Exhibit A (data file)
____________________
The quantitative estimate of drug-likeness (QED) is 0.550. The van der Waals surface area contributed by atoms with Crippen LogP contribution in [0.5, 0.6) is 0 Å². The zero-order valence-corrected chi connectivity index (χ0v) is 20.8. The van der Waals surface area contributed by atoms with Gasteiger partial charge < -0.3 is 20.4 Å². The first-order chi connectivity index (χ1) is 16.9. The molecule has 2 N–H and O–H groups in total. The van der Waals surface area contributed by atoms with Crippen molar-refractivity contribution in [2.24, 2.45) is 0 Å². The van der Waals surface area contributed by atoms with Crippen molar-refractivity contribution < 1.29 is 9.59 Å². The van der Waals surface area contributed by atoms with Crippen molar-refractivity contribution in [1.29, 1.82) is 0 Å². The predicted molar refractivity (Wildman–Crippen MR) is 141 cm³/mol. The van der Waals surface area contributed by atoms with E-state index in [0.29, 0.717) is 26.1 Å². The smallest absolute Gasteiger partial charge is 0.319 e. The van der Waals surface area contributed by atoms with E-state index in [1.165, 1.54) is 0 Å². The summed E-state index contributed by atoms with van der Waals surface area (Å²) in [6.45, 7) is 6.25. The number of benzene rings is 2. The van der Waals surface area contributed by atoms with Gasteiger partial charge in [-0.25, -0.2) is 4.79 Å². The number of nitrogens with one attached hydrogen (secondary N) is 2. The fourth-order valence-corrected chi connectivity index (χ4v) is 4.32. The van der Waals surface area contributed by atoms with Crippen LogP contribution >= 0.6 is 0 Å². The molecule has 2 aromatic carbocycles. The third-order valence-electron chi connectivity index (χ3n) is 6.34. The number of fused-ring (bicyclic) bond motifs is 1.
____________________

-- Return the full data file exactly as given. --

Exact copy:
The quantitative estimate of drug-likeness (QED) is 0.550. The van der Waals surface area contributed by atoms with Crippen LogP contribution in [0.5, 0.6) is 0 Å². The zero-order valence-corrected chi connectivity index (χ0v) is 20.8. The van der Waals surface area contributed by atoms with Gasteiger partial charge < -0.3 is 20.4 Å². The first-order chi connectivity index (χ1) is 16.9. The molecule has 2 N–H and O–H groups in total. The van der Waals surface area contributed by atoms with Crippen molar-refractivity contribution in [2.24, 2.45) is 0 Å². The van der Waals surface area contributed by atoms with Crippen molar-refractivity contribution < 1.29 is 9.59 Å². The van der Waals surface area contributed by atoms with Crippen molar-refractivity contribution in [1.29, 1.82) is 0 Å². The predicted molar refractivity (Wildman–Crippen MR) is 141 cm³/mol. The van der Waals surface area contributed by atoms with E-state index in [0.29, 0.717) is 26.1 Å². The smallest absolute Gasteiger partial charge is 0.319 e. The van der Waals surface area contributed by atoms with E-state index in [1.165, 1.54) is 0 Å². The summed E-state index contributed by atoms with van der Waals surface area (Å²) in [6.45, 7) is 6.25. The number of benzene rings is 2. The van der Waals surface area contributed by atoms with Gasteiger partial charge in [-0.25, -0.2) is 4.79 Å². The number of nitrogens with one attached hydrogen (secondary N) is 2. The fourth-order valence-corrected chi connectivity index (χ4v) is 4.32. The van der Waals surface area contributed by atoms with Crippen LogP contribution >= 0.6 is 0 Å². The molecule has 2 aromatic carbocycles. The third-order valence-electron chi connectivity index (χ3n) is 6.34. The number of fused-ring (bicyclic) bond motifs is 1.